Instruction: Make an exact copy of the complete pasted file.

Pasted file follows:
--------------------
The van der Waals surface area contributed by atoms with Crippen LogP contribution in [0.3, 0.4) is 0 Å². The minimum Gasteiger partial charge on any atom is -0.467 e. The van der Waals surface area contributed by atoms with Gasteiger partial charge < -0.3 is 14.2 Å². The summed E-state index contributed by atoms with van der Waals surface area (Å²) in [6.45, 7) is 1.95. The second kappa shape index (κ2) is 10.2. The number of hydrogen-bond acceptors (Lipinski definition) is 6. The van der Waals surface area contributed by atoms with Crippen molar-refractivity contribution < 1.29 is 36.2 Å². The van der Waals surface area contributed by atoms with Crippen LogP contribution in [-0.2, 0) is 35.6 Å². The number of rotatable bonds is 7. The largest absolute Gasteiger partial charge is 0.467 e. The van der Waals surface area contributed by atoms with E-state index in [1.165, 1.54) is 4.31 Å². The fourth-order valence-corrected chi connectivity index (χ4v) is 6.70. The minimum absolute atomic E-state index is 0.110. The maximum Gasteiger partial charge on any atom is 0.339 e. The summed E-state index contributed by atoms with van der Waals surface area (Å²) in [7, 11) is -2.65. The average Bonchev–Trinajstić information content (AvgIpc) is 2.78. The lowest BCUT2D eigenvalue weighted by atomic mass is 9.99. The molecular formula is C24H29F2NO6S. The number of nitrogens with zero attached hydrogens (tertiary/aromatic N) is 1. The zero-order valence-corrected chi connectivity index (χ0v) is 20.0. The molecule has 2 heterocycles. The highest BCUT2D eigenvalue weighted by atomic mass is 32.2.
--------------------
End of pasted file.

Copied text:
The van der Waals surface area contributed by atoms with Crippen LogP contribution in [0.3, 0.4) is 0 Å². The minimum Gasteiger partial charge on any atom is -0.467 e. The van der Waals surface area contributed by atoms with Gasteiger partial charge < -0.3 is 14.2 Å². The summed E-state index contributed by atoms with van der Waals surface area (Å²) in [6.45, 7) is 1.95. The second kappa shape index (κ2) is 10.2. The number of hydrogen-bond acceptors (Lipinski definition) is 6. The van der Waals surface area contributed by atoms with Crippen molar-refractivity contribution < 1.29 is 36.2 Å². The van der Waals surface area contributed by atoms with Crippen LogP contribution in [-0.2, 0) is 35.6 Å². The number of rotatable bonds is 7. The largest absolute Gasteiger partial charge is 0.467 e. The van der Waals surface area contributed by atoms with E-state index in [1.165, 1.54) is 4.31 Å². The fourth-order valence-corrected chi connectivity index (χ4v) is 6.70. The minimum absolute atomic E-state index is 0.110. The maximum Gasteiger partial charge on any atom is 0.339 e. The summed E-state index contributed by atoms with van der Waals surface area (Å²) in [7, 11) is -2.65. The average Bonchev–Trinajstić information content (AvgIpc) is 2.78. The lowest BCUT2D eigenvalue weighted by atomic mass is 9.99. The molecular formula is C24H29F2NO6S. The number of nitrogens with zero attached hydrogens (tertiary/aromatic N) is 1. The zero-order valence-corrected chi connectivity index (χ0v) is 20.0. The molecule has 2 heterocycles. The highest BCUT2D eigenvalue weighted by atomic mass is 32.2.